"Suffering the Slings and Arrows of Outrageous Fortune"

Been ruminating about the state of our relationship with our pain doc. I am wondering why some patient/doctor relationships have to be so adversarial and if any good can come of those that are – or if they ever can be repaired to the point of being positive. I have also done a little soul searching to see if there is the tiniest chance that the fault lies with me and not the doctor. After much thinking, I don’t believe I am the cause of the problem here. There are other doctors that I like very much and get along fine with. Others annoy me at times, because they don’t quite meet my expectations, but I don’t think of them as adversaries – I try to figure out how to work with them.  Yes, we have a chip on our shoulder when it comes to expecting proper treatment but we  try to be cooperative and are more likely to walk away than be confrontational. So, I don’t think I am totally to blame for the poor relationship with the pain doc – particularly since I thought he was awesome the first time we saw him. At any rate, it takes two to be adversaries so I cannot be the only one involved here.

So, this one doctor (and most, but not all, of his nurses) is a problem because: 1) He clearly doesn’t know as much about EDS as he thinks he knows and often tells us things that we know to be incorrect, which makes it very difficult to believe in the treatment he offers. Some of the things he suggests are just ludicrous for an EDS patient and are downright dangerous. The doctor who knows a little about EDS is more dangerous than the doctor who knows nothing about it at all. 2) He has regularly hurt Em while examining her and done so pretty cavalierly. This makes it nearly impossible for Em to trust him and feel safe. 3) He lectures condescendingly instead of discussing options. How can we have a relationship with him if he is always playing the ‘bad cop’ with us when we are operating in good faith? 4) He has strongly implied that Em’s pain is her own doing and if she would only ‘obey’ him, she could be pain free, and fatigue free as well. It is cruel to tell a child who has a condition that causes chronic pain, that she is causing her own pain by laziness and lack of motivation and it is unreasonable to make her believe that ‘pain free’ is a possibility. 5) He has no interest in her other health concerns, which are serious and complicated, and have a direct impact on her pain and overall health. Nor does he seem to have any concern about her emotional well being and how she is dealing with her life being totally derailed by EDS. I have not seen anything close to compassion from him since the first visit with him.  I am in contact with another family who, oddly,  has had a very similar experience with him, so it makes me think it is not all us.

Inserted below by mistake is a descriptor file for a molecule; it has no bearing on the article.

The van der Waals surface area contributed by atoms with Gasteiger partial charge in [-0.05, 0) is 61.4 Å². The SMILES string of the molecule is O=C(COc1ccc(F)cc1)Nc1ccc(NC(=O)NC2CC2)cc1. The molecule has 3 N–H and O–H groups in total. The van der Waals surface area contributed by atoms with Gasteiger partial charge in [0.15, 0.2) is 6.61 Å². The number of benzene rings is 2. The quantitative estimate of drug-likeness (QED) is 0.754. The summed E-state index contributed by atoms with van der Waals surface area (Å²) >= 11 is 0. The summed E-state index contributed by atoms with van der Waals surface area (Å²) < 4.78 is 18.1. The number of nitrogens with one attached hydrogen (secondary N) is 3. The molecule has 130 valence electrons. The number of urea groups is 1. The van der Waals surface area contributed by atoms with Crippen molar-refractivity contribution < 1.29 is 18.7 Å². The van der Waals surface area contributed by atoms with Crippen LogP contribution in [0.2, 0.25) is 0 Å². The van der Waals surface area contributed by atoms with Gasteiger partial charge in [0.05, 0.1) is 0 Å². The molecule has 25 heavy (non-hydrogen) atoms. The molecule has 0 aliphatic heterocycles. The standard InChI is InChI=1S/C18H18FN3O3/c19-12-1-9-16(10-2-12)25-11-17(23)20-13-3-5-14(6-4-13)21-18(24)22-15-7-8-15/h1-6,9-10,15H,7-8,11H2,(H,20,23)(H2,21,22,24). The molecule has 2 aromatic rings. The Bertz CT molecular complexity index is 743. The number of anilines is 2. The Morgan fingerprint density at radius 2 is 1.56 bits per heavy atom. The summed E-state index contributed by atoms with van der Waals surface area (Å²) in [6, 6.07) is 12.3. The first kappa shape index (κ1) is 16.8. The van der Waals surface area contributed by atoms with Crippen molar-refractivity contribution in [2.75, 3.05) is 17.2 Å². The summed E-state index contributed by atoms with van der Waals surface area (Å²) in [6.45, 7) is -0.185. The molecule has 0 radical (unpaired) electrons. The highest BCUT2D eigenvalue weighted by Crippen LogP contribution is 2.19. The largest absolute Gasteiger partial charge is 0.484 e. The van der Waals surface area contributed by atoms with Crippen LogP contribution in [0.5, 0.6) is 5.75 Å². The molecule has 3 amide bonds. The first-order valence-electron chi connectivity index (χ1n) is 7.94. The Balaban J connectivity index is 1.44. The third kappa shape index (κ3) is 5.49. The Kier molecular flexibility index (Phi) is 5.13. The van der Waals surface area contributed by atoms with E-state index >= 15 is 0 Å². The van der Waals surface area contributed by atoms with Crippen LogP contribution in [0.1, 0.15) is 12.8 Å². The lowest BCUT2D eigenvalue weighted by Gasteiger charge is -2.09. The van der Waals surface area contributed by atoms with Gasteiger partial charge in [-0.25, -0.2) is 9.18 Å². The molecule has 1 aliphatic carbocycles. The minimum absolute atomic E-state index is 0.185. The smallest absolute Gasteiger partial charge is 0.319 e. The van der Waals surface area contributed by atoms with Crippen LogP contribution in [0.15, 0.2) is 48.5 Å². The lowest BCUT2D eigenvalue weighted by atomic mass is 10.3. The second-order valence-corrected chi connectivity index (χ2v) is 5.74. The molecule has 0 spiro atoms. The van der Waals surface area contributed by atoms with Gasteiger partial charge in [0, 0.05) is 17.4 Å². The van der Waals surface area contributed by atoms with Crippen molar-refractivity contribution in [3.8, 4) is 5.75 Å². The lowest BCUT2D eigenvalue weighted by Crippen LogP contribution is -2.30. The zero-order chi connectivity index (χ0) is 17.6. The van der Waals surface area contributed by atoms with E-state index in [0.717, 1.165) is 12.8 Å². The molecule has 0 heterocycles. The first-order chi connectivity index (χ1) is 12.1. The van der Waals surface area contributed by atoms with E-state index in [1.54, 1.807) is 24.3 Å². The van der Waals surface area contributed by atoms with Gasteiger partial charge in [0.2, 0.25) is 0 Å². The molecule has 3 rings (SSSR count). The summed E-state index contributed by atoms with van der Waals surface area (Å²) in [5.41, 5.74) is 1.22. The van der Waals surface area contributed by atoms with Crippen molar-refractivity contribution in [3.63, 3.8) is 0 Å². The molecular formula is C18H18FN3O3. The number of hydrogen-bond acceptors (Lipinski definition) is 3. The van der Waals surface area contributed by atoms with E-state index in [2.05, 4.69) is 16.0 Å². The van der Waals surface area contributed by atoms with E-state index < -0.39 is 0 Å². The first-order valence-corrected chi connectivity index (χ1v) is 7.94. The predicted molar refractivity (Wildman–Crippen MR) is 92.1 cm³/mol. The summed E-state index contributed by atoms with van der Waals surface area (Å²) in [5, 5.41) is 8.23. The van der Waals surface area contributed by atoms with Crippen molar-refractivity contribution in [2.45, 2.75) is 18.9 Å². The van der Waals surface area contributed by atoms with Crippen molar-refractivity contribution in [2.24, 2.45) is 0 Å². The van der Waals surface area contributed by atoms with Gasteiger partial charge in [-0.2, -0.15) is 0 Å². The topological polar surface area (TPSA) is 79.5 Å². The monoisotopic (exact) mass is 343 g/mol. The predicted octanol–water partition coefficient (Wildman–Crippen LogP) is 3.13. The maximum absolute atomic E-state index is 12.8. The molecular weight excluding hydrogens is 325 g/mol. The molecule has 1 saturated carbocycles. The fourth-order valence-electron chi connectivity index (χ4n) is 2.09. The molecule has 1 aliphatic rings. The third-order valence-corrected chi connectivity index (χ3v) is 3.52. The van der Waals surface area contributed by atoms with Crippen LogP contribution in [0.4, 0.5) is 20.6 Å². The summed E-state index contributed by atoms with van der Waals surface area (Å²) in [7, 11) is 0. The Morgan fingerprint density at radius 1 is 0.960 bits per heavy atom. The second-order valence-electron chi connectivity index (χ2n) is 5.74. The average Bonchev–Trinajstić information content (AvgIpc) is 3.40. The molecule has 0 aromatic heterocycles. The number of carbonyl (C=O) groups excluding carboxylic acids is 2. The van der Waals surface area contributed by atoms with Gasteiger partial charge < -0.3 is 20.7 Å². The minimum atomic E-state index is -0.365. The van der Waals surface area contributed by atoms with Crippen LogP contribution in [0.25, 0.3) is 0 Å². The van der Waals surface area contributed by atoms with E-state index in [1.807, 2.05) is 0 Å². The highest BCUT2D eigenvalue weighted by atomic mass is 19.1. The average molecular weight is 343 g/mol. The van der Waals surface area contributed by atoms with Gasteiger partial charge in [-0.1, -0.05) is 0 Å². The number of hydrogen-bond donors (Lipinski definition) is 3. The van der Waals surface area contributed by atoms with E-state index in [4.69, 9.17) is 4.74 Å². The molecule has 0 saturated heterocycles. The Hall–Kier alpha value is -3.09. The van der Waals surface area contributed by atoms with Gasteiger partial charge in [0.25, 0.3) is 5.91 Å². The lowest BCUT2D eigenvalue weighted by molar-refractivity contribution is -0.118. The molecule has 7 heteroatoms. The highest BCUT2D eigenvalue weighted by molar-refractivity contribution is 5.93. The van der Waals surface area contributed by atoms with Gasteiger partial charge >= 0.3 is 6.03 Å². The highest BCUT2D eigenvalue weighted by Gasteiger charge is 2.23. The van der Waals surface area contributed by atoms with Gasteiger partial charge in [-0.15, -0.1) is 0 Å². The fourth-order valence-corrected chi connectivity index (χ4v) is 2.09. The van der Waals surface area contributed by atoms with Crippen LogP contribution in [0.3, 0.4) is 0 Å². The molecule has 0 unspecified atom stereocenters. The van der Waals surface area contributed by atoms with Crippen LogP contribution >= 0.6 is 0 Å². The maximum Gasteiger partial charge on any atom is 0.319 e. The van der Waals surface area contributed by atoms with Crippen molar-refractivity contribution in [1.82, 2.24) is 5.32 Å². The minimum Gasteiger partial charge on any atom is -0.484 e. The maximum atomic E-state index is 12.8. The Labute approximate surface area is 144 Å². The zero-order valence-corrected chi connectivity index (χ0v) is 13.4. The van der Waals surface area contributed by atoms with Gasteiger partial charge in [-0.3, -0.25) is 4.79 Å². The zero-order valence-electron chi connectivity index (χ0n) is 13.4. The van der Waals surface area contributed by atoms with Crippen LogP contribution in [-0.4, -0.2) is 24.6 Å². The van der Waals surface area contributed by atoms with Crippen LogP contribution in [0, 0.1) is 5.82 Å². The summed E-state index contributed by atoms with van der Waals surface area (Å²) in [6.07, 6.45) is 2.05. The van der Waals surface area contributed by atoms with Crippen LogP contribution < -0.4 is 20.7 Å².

I feel that we have tried very hard to work with this guy, although we have had serious doubts and issues since the second visit. My daughter deserves a pain doctor who she trusts and has a positive relationship with. At this point, I think her relationship with Dr. G is not salvageable – I don’t think there is anything he could ever do to make her trust him and it is unrealistic to keep on in a ‘failed relationship’.

My husband talked to the local pain doctor, who theoretically said he would take a patient Em’s age. I think we are going to proceed slowly with seeing about him taking on Em’s case. We don’t want to prematurely burn bridges with Dr. G, because pain management is critical and she cannot be without a doc to prescribe her meds. But, we are going to schedule a consultation with the local doc and talk to him about our concerns and see if he can help us how we need to be helped. If he can’t, all bets are off for now and we are stuck with our current doc. So, we will jump through their hoops and stay in their good graces until we have another situation lined up.

I don’t love the idea of switching doctors, but Em is so hurt and angry by the treatment she has received by Dr. G that I think we have to do something. In a few years, she is going to be in charge of her health and medical team, and this is a really important lesson for her to learn – when is a doctor worth a little effort and when is he hopeless. When to stay and when to go. I think it is time to try to go, for all of our sakes.

Comments on: "Should we stay or should we go?" (1)

  1. […] Should we stay or should we go? « Our Life with Ehlers Danlos Syndrome. […]

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